June 16

Pressed by settlers in Grangeville, Perry continued his advance on the evening of June 16. By this time the nimíipuu lodges could be seen along White Bird Creek.

June 17, Daybreak

Nimíipuu scouts kept watch on Captain Perry's column as it moved deeper into the canyon. As Perry advanced, the alarm was raised in the camps. Despite having taken advantage of whiskey that was liberated from local homesteads, the nimíipuu responded. Close to seventy warriors participated in the battle.

As the soldiers descended the canyon on a wagon road, Ollokot, Chief Joseph's younger brother, and Two Moons sent small groups of men along the bluffs that paralleled the route they expected the soldiers to take. It was late spring and lush, waist high grass covered the hillsides, offering the Nez Perce some concealment as they prepared to meet the soldiers.

Perry sent Lieutenant Edward Theller and an eight man scouting party ahead of the main column. As Theller approached the rise, the Nez Perce sent a peace party of six men led by Wettiwetti Howlis or Vicious Weasel to parley with the soldiers. They had strict instructions not to fire unless fired upon. For a few short minutes, the decision for peace or war hung in the balance.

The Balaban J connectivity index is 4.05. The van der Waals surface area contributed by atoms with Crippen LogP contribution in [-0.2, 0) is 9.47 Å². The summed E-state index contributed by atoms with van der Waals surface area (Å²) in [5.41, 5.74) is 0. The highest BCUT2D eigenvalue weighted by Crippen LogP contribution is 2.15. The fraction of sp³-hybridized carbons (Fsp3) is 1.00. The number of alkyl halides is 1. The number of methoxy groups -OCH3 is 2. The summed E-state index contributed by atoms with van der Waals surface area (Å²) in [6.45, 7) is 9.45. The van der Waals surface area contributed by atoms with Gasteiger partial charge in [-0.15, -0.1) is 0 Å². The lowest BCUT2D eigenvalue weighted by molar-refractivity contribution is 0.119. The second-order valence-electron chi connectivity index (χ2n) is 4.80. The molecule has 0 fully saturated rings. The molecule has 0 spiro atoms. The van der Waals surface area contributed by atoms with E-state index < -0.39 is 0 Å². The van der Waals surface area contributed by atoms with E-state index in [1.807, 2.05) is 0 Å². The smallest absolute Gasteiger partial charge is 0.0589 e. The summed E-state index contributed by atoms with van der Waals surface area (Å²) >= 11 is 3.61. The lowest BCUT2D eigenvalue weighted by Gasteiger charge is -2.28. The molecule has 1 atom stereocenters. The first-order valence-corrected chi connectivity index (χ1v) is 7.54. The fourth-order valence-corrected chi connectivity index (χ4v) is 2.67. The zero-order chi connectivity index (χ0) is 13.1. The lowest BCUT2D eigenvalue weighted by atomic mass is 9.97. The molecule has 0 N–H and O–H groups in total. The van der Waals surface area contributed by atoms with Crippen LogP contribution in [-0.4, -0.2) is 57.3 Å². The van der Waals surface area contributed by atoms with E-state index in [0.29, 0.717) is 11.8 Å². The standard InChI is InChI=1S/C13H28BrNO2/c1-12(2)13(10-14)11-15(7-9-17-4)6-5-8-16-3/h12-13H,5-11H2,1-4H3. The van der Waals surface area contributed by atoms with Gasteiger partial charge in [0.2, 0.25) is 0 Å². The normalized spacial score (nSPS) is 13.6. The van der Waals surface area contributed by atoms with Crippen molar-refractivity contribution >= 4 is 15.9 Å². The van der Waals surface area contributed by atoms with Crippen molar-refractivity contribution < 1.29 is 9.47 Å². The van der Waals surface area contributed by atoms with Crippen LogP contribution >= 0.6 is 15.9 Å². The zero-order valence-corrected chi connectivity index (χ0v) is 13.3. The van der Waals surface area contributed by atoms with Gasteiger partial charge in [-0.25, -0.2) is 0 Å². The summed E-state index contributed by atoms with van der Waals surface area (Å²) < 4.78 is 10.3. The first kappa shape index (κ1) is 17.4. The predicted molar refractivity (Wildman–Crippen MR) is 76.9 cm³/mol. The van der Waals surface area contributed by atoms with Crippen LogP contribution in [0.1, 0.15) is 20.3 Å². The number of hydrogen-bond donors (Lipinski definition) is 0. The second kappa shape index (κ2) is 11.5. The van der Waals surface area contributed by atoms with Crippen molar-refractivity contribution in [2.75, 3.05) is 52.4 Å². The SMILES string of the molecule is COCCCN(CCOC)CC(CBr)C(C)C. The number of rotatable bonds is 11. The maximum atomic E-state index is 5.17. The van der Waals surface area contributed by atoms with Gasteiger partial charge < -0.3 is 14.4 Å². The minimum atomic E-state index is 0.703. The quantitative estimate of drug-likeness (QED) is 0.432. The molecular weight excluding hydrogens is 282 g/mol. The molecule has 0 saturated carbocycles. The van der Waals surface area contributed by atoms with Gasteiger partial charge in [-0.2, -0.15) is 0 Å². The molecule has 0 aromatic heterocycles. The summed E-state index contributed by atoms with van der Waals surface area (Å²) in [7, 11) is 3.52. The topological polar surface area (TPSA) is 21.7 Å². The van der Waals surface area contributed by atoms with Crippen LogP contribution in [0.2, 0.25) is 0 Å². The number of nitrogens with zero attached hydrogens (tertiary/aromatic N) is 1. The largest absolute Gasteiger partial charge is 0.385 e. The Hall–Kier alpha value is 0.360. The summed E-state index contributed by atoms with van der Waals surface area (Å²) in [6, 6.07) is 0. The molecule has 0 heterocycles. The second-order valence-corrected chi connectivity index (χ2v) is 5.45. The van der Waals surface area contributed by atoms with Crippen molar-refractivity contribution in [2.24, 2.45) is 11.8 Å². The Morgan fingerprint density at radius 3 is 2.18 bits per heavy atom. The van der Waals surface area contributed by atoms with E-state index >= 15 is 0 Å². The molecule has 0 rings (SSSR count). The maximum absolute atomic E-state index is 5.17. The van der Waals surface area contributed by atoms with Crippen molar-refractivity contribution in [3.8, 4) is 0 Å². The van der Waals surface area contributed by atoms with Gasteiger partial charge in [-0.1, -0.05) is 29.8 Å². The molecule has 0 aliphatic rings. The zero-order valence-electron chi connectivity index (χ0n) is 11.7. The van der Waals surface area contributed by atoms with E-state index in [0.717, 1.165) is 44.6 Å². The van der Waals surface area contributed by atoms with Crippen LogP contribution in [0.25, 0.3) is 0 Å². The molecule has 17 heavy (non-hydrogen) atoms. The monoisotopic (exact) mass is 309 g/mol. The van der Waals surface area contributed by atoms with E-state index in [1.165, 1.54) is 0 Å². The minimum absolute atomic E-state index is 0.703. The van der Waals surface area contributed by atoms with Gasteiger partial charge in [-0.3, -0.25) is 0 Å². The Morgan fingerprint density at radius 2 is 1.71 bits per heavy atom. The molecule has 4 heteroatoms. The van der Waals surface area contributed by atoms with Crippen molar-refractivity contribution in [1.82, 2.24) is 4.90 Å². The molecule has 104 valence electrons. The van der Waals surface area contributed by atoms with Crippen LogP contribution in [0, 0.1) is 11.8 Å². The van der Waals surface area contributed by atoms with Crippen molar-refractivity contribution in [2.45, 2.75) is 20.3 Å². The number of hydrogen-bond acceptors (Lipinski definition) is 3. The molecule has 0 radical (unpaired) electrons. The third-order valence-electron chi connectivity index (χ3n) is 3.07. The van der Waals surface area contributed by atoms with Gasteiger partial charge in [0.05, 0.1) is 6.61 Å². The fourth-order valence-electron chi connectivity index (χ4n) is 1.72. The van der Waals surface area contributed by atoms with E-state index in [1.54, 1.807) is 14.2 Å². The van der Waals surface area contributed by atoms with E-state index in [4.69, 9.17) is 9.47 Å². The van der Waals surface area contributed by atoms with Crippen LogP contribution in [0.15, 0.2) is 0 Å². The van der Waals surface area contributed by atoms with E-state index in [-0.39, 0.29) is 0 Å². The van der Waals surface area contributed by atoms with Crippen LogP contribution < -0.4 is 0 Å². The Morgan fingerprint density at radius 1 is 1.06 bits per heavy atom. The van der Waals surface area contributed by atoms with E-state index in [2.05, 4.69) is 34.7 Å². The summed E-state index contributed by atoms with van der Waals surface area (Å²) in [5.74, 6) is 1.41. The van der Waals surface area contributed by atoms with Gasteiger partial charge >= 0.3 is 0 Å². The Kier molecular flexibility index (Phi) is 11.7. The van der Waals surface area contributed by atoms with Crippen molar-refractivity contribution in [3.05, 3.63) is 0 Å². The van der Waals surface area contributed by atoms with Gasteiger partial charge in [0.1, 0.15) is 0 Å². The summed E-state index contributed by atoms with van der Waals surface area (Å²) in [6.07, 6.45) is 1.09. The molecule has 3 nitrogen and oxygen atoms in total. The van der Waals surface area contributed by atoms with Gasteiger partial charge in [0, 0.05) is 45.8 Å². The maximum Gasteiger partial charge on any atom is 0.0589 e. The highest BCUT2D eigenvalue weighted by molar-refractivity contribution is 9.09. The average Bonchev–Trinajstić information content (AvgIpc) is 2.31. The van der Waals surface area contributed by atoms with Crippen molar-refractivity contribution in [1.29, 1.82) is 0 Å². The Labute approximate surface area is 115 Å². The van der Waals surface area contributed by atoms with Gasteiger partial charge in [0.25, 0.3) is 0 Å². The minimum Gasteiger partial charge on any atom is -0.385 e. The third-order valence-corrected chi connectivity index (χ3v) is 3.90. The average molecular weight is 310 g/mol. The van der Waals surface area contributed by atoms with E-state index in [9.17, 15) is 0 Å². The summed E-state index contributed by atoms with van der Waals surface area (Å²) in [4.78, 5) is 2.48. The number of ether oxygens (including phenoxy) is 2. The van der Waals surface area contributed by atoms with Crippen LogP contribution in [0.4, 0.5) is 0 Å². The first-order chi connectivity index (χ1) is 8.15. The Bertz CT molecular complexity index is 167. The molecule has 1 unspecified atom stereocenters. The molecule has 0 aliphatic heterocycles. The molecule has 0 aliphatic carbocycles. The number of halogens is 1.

June 17, Opening Moves

Lieutenant Theller's scouting party came across this ridge, and far down the canyon they saw wisps of smoke marking the location of the nimíipuu encampments along White Bird Creek. As Theller took stock of the situation, he noticed a nimíipuu peace party approaching, flying a white flag. Arthur 'Ad' Chapman, a volunteer came up to Theller's position or close by and for reasons that cannot fully be explained, opened fire on the peace party. The nimíipuu responded and bullets began to fly. Before Theller could give instructions to his Trumpeter, John Jones was shot and killed by Otstotpoo or Firebody, adding to the initial confusion.